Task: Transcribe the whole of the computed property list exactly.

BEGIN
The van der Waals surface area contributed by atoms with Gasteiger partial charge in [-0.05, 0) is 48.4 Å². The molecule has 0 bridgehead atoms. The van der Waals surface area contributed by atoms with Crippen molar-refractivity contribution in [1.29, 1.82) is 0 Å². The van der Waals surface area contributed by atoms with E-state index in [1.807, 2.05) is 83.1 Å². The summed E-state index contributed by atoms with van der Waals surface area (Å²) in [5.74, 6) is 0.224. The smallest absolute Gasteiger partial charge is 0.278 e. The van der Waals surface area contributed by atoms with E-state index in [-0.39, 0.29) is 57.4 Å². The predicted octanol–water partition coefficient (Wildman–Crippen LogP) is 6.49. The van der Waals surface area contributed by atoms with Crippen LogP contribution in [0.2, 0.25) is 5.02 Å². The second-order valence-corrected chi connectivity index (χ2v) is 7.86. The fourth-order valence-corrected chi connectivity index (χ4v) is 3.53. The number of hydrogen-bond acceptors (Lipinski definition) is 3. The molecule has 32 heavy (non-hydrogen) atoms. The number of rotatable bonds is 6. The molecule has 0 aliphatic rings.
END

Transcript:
The van der Waals surface area contributed by atoms with Gasteiger partial charge in [-0.05, 0) is 48.4 Å². The molecule has 0 bridgehead atoms. The van der Waals surface area contributed by atoms with Crippen molar-refractivity contribution in [1.29, 1.82) is 0 Å². The van der Waals surface area contributed by atoms with E-state index in [1.807, 2.05) is 83.1 Å². The summed E-state index contributed by atoms with van der Waals surface area (Å²) in [5.74, 6) is 0.224. The smallest absolute Gasteiger partial charge is 0.278 e. The van der Waals surface area contributed by atoms with E-state index in [-0.39, 0.29) is 57.4 Å². The predicted octanol–water partition coefficient (Wildman–Crippen LogP) is 6.49. The van der Waals surface area contributed by atoms with Crippen LogP contribution in [0.2, 0.25) is 5.02 Å². The second-order valence-corrected chi connectivity index (χ2v) is 7.86. The fourth-order valence-corrected chi connectivity index (χ4v) is 3.53. The number of hydrogen-bond acceptors (Lipinski definition) is 3. The molecule has 32 heavy (non-hydrogen) atoms. The number of rotatable bonds is 6. The molecule has 0 aliphatic rings.